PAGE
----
Dolci: A Few Mediterranean Sweets for the Holidays

DON’T YOU LOVE A CUISINE that insists on 13 desserts for a proper celebration? That’s the Provençal tradition for the gros souper on Christmas Eve, which I imagine must leave leftovers for days after that. Here are a few sweets our household is particularly fond of at this time of year.
This summer I stumbled upon Villabate Alba Pasticceria in Bensonhurst (what planet have I been on that I hadn’t even heard of it?). The cannoli at this Sicilian pastry shop, made with ricotta straight from Palermo and with the lightest, crispiest shells, were heaven—the BEST I’ve ever tasted. (Ask my family; I’m really picky when it comes to this popular dessert.) Even though Sicilians originally ate cannoli only during Carnevale, to heck with tradition; I’m going to make a point of treating my house guests to some this Christmas. Because it’s all about them, of course.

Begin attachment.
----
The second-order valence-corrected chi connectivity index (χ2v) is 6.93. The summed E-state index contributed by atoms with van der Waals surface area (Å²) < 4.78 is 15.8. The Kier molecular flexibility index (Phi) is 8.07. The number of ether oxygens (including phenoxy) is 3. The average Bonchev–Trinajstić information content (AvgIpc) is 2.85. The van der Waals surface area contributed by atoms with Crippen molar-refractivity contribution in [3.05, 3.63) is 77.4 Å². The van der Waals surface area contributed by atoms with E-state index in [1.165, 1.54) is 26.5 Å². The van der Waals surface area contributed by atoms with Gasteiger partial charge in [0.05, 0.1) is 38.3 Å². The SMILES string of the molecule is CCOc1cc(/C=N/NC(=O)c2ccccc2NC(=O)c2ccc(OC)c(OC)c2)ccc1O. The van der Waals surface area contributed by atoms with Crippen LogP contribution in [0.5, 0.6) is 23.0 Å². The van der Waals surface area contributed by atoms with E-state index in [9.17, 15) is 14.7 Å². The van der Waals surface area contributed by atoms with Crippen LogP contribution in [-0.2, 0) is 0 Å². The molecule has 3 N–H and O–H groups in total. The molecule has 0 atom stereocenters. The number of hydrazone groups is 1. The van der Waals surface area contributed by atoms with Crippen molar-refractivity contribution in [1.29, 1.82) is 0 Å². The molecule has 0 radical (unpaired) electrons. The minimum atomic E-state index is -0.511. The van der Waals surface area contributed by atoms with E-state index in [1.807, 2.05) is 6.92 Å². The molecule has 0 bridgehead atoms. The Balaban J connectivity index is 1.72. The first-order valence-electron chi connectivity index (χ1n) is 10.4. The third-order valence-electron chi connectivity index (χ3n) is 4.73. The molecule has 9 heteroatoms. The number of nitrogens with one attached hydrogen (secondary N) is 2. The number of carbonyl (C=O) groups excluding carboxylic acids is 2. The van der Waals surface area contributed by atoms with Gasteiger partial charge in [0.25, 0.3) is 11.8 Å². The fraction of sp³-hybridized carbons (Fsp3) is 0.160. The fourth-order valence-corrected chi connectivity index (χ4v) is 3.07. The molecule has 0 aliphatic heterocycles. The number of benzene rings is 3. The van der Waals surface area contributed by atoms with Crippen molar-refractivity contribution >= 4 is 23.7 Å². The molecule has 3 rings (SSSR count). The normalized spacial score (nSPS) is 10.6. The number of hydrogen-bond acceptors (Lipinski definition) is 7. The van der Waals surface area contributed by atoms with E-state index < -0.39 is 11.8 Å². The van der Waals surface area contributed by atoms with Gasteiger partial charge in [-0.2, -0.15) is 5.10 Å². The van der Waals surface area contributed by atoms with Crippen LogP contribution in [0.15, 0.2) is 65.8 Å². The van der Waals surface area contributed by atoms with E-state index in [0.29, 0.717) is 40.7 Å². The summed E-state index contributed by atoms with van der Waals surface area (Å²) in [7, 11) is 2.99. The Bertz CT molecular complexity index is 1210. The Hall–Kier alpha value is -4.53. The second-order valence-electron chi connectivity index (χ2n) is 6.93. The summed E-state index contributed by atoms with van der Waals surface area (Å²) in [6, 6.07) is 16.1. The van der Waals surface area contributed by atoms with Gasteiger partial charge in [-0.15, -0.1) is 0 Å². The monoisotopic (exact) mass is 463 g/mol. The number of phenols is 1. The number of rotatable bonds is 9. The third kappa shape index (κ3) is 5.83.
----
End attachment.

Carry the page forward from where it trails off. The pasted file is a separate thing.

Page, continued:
Villabate Alba Pasticceria & Bakery 
7001 18th Avenue (and 70th Street)
Brooklyn, NY
Closer to home, I’ll pick up some panettone, the Milanese bread-cake studded with raisins and candied citrus peel that is eaten at Christmastime. There are wonderful (certa apocryphal) stories about its origin.

I usually get the boxed version that’s flown in to New York stores from Italy during this season. But Grandaisy Bakery’s fresh-baked panettone, made “true to tradition with rum soaked raisins, citron and a touch of honey,” is quite a treat, I’ve discovered. It comes in 2lb ($16) and 4lb ($26) sizes and will be sold through Three Kings Day. (You can also order online for $26 and $36, including shipping.)

Grandaisy Bakery (3 locations)
250 West Broadway
73 Sullivan Street
176 West 72 Street (and Amsterdam)
New York, NY
What’s your go-to source for panettone in NYC? And how do you like to eat it? Toasted for breakfast? As an after-dinner sweet with prosecco? Let me know in the comments box below. 
We’re going to start a new tradition in our household today. Thirteen desserts. Merry Christmas to all!